Wu W, Shibasaki R, Yang Pet al., 2008. Validation and comparison of 1 km global land cover products in China. International Journal of Remote Sensing, 29(13): 3769-3785.

Wu W, Verburg P H, Tang H, 2014. Climate change and the food production system: Impacts and adaptation in China.Regional Environmental Change, 14(1): 1-5.There are increasingly more choices from a complex of data resources, classification algorithms, and methods of training sample selections. To increase the repeatability of digital classifications of remotely sensed data with consistently high accuracy, it is essential to use optimal classification options or factors. In this paper, two temporal sets of Landsat thematic mapper (TM) data, three classifiers and three approaches of training sample selections were tested for mapping deforestation. The use of these different factors can have significant effects on classification accuracy. The mixed effects of the three factors can also magnify the variations of classification accuracy. The use of bi-temporal data, a spatial pectral classifier, and hybrid training samples results in steadily higher classification accuracy than the combination of uni-temporal data, a spectral classifier, and image training samples. For the purpose of characterizing managed forest lands, even a small increase in overall accuracy of image classification is important because it may represent a large decrease in the variations of the producer's and user's accuracy, which in turn can reduce the uncertainties of area measurements for forest coverage.


Xia T, Wu W, Zhou Qet al., 2014. Spatio-temporal changes in the rice planting area and their relationship to climate change in Northeast China: A model-based analysis. Journal of Integrative Agriculture, 13(7): 1575-1585.

Yao Y, Ye L, Tang Het al., 2015. Cropland soil organic matter content change in Northeast China, 1985-2005.Open Geosciences, 7(1), 234-243.Soil organic matter (SOM) content is one of the most important indicators of soil quality and hence the productive capacity of soils. Northeast China (NEC) is the most important region in grain production in China. In this study,we assessed the spatiotemporal change of cropland SOM content in NEC using sampling data of 2005 and survey data of 1985. We also analysed the driving forces behind the SOM content change. Our results showed that SOM content decreased in 39% of all the cropland in NEC, while increase in SOM content was only detected on 16% of the cropland. SOM remained unchanged in nearly half (i.e. 45%) of the cropland. Our results also revealed that cropping intensity and fertilizer application were the two most important factors driving SOM change. Overall, results from this research provided novel details of the spatiotemporal patterns of cropland SOM content change in NEC which was not revealed in earlier assessments. The datasets presented here can be used not only as baselines for the calibration of process-based carbon budget models, but also to identify regional soil quality hotspots and to guide spatial-explicit soil management practices.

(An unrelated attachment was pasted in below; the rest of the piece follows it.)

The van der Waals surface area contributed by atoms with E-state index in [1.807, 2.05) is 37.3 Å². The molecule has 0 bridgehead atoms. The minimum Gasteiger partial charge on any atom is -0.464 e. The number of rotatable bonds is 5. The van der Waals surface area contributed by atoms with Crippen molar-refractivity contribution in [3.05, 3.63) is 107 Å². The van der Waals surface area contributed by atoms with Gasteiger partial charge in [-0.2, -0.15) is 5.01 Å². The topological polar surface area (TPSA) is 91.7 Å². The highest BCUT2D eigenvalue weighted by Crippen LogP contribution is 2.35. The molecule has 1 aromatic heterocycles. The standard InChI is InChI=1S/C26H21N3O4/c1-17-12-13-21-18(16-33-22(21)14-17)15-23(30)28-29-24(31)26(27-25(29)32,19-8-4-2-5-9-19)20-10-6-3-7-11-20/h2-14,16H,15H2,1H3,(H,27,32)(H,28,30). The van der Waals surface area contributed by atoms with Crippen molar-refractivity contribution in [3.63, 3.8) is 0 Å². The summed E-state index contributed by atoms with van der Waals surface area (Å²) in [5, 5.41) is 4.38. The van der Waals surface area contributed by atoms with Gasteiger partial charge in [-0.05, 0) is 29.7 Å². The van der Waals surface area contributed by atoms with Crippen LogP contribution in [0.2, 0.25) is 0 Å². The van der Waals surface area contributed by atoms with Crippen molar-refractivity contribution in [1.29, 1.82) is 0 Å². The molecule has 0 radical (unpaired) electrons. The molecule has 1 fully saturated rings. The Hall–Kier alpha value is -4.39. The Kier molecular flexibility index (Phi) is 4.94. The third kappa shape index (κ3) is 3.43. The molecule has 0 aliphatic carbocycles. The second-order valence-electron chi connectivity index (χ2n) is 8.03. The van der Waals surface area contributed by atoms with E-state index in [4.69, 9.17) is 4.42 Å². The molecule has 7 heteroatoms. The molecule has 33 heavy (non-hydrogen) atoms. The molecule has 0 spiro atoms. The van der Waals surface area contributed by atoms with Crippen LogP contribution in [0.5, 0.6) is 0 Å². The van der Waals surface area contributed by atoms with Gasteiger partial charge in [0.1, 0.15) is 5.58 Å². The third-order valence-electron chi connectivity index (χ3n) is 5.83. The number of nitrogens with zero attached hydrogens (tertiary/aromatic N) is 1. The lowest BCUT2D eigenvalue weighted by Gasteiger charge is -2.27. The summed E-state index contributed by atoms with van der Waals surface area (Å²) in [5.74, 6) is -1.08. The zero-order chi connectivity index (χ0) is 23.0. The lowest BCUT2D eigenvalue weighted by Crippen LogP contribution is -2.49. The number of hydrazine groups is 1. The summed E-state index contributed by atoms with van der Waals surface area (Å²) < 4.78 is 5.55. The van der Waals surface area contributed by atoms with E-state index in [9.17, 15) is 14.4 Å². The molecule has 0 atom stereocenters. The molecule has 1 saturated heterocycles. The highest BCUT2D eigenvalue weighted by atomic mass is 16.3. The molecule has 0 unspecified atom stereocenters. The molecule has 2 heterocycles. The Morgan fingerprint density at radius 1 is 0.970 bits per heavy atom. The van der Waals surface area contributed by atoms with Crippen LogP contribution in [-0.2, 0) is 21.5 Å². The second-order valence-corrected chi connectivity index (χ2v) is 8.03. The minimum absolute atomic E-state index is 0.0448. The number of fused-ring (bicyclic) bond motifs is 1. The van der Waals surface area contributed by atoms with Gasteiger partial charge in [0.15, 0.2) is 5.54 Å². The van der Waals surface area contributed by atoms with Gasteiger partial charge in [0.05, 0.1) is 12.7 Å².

Ye L, Tang H, Yang Get al., 2015. Adopting higher-yielding varieties to ensure Chinese food security under climate change in 2050.Procedia Environmental Sciences, 29: 281.Challenges of ensuring food security under climate change require urgent and substantial increase in the focus of research, innovation, transformation of knowledge, and rapid adoption of available technologies. Here we simulate the effects of the adoption of higher-yielding varieties of rice, wheat and maize crops into the food production systems on China's food security index (FSI, or relative food surplus per capita) in 2050, using the CERES crop models, climate change and a range of socio- economic and agronomic scenarios which were developed following two contrasting development pathways in line with the IPCC A2 and B2 emission scenarios, respectively. The obtained results predict a slightly positive effect of climate change on the FSI, but the magnitude of this positive effect cannot compensate the negative effects of population growth, urbanization rate and the rising affluence on the future trends of the FSI. The outcomes of the adoption of higher-yielding varieties show that a systematic adoption of higher-yielding varieties can raise the average FSI values by a margin of 16 and 27 units under the A2 and B2 scenarios, respectively, during the 2030-2050 period, compared to the average predicted FSI values of -2 and 8 percentage points under A2 and B2 during the same period. This suggests that systematic adoption of higher-yield varieties is an effective measure for Chinese agriculture not only to ensure food security but also to build adaptive capacity to climate change in 2050.